THE TWILIGHT SAGA: BREAKING DAWN PART 2 (Bill Condon). 116 minutes. Opens Friday (Novemer 16). See listings. Rating: NNN
Maybe it was my expectations, which couldn't have been any lower after the previous four Twilight movies. Or maybe it was the outsized green-screen battle sequence, in which vampires pull each other's heads off at a remarkable clip. But Breaking Dawn Part 2 doesn't suck.
Honestly, I'm as surprised as anyone.
Picking up two days after the events of Part 1, where Bella (Kristen Stewart) was transformed into a vampire by her beloved Edward (Robert Pattinson) to save her from the lethal delivery of her parasitic monster baby, Renesmee - yeah, there's a lot of stuff going on, but don't worry, none of it matters that much - we now find Bella and Edward able to regard each other as equals for the first time.
This is really important, because it means Stephenie Meyer's psychosexually icky abstinence metaphor can finally be shoved into a drawer, allowing Stewart and Pattinson to drop all the slouching and brooding and just have fun. There's a bounce and a playfulness to their interaction here that simply wasn't possible before; vampire Bella is a lot more lively than human Bella, and both Stewart and the movie get to goof around with that notion.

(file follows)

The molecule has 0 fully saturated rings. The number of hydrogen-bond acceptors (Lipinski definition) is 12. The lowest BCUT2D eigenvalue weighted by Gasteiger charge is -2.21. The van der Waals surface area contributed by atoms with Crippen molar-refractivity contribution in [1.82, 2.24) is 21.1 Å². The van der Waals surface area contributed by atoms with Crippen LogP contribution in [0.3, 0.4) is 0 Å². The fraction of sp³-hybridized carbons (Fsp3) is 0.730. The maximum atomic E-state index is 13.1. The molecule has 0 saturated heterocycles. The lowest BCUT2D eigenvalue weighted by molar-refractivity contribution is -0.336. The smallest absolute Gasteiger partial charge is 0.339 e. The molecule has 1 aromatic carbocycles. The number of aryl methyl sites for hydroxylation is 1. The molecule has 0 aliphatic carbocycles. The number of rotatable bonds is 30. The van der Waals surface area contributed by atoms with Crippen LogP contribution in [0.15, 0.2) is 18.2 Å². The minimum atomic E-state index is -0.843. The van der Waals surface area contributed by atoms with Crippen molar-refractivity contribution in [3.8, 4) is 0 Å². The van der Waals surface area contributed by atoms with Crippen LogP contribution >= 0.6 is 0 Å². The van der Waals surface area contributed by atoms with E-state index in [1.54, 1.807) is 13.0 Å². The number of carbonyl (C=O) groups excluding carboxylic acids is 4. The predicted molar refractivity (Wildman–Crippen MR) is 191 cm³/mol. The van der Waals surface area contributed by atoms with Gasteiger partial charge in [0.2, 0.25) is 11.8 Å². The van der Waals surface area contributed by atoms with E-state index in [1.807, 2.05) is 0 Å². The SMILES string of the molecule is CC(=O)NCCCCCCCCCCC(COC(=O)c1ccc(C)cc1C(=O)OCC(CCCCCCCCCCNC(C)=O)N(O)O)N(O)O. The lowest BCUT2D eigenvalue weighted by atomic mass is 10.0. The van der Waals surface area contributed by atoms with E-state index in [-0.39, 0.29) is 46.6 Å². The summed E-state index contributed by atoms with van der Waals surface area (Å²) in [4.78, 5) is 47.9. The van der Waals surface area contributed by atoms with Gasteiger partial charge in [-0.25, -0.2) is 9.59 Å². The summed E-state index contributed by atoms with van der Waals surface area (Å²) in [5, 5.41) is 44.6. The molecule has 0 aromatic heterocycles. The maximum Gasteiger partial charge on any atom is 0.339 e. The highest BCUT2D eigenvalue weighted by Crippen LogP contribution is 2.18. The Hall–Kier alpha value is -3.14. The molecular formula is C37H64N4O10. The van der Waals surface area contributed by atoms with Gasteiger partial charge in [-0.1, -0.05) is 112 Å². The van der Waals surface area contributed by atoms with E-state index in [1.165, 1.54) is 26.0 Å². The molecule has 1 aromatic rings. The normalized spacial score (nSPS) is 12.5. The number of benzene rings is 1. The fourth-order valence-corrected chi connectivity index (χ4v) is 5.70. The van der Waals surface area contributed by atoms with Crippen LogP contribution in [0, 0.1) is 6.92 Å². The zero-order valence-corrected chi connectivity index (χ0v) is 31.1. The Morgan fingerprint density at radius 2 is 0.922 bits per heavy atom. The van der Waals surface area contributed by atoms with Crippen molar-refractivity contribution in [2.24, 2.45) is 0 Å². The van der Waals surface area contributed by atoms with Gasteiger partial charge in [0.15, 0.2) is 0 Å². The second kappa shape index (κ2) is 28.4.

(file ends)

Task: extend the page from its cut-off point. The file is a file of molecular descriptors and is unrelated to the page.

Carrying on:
But things in Forks get serious right quick when Renesmee is misidentified as a powerful but uncontrollable type of vampire known as an Immortal Child, which means the ruling Volturi - the aristocratic vamps led by Michael Sheen and Dakota Fanning, whom we first met way back in New Moon - will come to kill her and anyone who stand with her.
In their defence, Edward and his family reach out to their fellow vampires and build an army, leading to a long second act where various new characters appear and demonstrate special "gifts" like energy powers and control over the elements, and the film briefly turns into an X-Men movie.
Once the good guys are properly assembled - oh, and the Forks wolf pack is there, too, with Taylor Lautner as pack leader Jacob making a series of faces that are meant to imply complex thought and emotion - the film launches into its final movement. While it isn't good, exactly, the long battle sequence that comprises the bulk of the finale is awfully enjoyable.
Maybe it's the shameless camp energy Sheen brings to his every scene as the leering, wide-eyed Big Bad of the series. Or maybe it's director Bill Condon's shrugging, what-the-hell embrace of general silliness as he squeezes another two hours of fan service out of Meyer's paper-thin text.
Whatever. Breaking Dawn Part 2 is easily the best of the series. Though I'm obviously grading on a curve.